That is not enough. As with Sars and Mers, which are both coronaviruses with bat origins, there must have been an intermediate host. In March the virologists Eddie Holmes and Andrew Rambaut and others published a review of what can be deduced from the genetic data in the journal Nature. Specifically, the spike protein for which the new coronavirus has become famous has a “receptor binding domain” that will stick to a certain receptor – called ACE2 – on a human cell. Bat viruses don’t have that. But coronaviruses in Malayan pangolins do, they pointed out.

Pangolins came under suspicion, but were not listed in the Huanan market, although that does not prove they were not there. But there are other animals that could conceivably pass such a virus to humans with which we are all far more familiar.

World Health Organisation technical lead Maria Van Kerkhove is a respiratory expert who had worked a lot on coronaviruses including Mers. Photograph: Fabrice COffrini/AFP
World Health Organisation technical lead Maria Van Kerkhove is a respiratory expert who had worked a lot on coronaviruses including Mers. Photograph: Fabrice COffrini/AFP

For the WHO, which launched an official inquiry in the summer, the questions about which species might be the intermediary and whether there may be a lasting reservoir of virus are crucial. “So far, susceptibility studies conducted in several countries have shown that domestic cats, ferrets, hamsters and minks are particularly susceptible to infection,” said the terms of reference published in July. Cats can get the virus and transmit it to other cats. There were positive samples from nearly 14 per cent of more than 100 cats tested in Wuhan. Farmed mink – first in Denmark and the Netherlands and then across Europe and the US – have been found to carry the virus and been culled.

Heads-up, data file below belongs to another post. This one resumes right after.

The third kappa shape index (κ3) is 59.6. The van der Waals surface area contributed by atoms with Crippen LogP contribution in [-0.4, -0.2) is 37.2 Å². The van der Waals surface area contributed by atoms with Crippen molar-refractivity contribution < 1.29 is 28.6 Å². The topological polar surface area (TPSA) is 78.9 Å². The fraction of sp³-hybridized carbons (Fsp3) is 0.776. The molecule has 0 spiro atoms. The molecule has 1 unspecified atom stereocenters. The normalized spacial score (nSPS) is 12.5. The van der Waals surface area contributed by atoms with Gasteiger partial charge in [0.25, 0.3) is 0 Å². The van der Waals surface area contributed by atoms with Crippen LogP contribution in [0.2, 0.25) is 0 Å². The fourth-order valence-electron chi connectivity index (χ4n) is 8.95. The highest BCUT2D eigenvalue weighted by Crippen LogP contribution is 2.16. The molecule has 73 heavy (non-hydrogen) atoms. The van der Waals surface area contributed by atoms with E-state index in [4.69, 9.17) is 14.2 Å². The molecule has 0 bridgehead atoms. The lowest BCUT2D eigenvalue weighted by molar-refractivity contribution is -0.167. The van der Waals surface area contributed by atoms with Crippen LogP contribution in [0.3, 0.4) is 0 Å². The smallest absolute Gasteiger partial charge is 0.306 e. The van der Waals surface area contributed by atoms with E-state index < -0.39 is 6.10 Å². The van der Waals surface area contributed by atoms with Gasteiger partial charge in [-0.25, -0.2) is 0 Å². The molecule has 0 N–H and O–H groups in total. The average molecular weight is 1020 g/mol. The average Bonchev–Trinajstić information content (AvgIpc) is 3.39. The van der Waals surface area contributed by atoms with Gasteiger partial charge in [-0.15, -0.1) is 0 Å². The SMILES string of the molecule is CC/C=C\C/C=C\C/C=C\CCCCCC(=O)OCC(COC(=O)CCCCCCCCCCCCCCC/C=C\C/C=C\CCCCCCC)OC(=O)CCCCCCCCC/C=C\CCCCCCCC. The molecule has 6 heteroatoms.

Despite the strong genomic trail, excitable China-blaming theories took off on rightwing news websites and social media in April, alleging the virus had been made in the Wuhan Institute of Virology lab. They were dismissed in the Nature paper, whose first author was Kristian Andersen from the Scripps Research Institute in California. “Our analyses clearly show that Sars-CoV-2 is not a laboratory construct or a purposefully manipulated virus,” it said.

That was important to say, said Josie Golding, Wellcome’s epidemics lead: “It was a bunch of prominent researchers coming together to say this is why we don’t think it’s made in a lab: because you would never make a virus like this and there are too many links to other viruses that have been found in the wild.”

Regardless of where it came from – or blame – the only way to tackle a novel virus is to take it incredibly seriously

Nor is it likely to have escaped accidentally from the Wuhan lab, said Golding, who used to work in a high containment facility in Pirbright, Surrey. The idea that one person got infected in the lab and spread it to the entire world is the stuff of movies, she said. “Show me the evidence . . . It just doesn’t seem very realistic.” It is far more likely that animals were infected and people picked up the virus from them.

However it began, the advantage China and other Asian countries had was that they realised the threat. Aylward said many countries in the west still haven’t understood. China’s concern, having experienced Sars, was serious virus; the west’s was serious disease. And that, for him, is why they have not ended their epidemics. If the west has 1,000 cases, it will put the 100 that are severe in hospital. “The other 900 – nobody has any idea where they are, I mean, you can’t win that way,” he said. “The huge difference was just that extraordinary effort ensuring that they effectively isolated all moderate or mild cases.”

Regardless of where it came from – or blame – the only way to tackle a novel virus is to take it incredibly seriously. “China saw it as a serious virus from day one,” Aylward said.–Guardian